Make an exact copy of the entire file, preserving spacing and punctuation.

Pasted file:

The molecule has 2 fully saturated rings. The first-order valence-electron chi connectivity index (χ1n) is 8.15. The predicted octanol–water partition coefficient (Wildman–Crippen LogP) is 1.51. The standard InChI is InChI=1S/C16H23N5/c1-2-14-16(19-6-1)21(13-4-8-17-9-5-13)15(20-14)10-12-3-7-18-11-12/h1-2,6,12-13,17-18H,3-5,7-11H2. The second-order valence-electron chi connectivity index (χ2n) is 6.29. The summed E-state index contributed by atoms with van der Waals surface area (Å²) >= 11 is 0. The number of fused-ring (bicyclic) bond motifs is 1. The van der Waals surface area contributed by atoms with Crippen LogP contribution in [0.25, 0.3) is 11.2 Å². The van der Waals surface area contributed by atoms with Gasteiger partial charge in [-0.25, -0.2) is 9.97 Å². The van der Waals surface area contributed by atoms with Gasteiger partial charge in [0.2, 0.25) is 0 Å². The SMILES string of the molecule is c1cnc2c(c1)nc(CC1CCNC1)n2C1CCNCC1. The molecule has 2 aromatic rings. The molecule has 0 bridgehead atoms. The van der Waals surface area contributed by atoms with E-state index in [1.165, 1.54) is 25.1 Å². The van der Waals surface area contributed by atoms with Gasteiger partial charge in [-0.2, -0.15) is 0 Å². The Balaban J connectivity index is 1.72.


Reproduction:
The molecule has 2 fully saturated rings. The first-order valence-electron chi connectivity index (χ1n) is 8.15. The predicted octanol–water partition coefficient (Wildman–Crippen LogP) is 1.51. The standard InChI is InChI=1S/C16H23N5/c1-2-14-16(19-6-1)21(13-4-8-17-9-5-13)15(20-14)10-12-3-7-18-11-12/h1-2,6,12-13,17-18H,3-5,7-11H2. The second-order valence-electron chi connectivity index (χ2n) is 6.29. The summed E-state index contributed by atoms with van der Waals surface area (Å²) >= 11 is 0. The number of fused-ring (bicyclic) bond motifs is 1. The van der Waals surface area contributed by atoms with Crippen LogP contribution in [0.25, 0.3) is 11.2 Å². The van der Waals surface area contributed by atoms with Gasteiger partial charge in [-0.25, -0.2) is 9.97 Å². The van der Waals surface area contributed by atoms with Gasteiger partial charge in [0.2, 0.25) is 0 Å². The SMILES string of the molecule is c1cnc2c(c1)nc(CC1CCNC1)n2C1CCNCC1. The molecule has 2 aromatic rings. The molecule has 0 bridgehead atoms. The van der Waals surface area contributed by atoms with E-state index in [1.165, 1.54) is 25.1 Å². The van der Waals surface area contributed by atoms with Gasteiger partial charge in [-0.2, -0.15) is 0 Å². The Balaban J connectivity index is 1.72.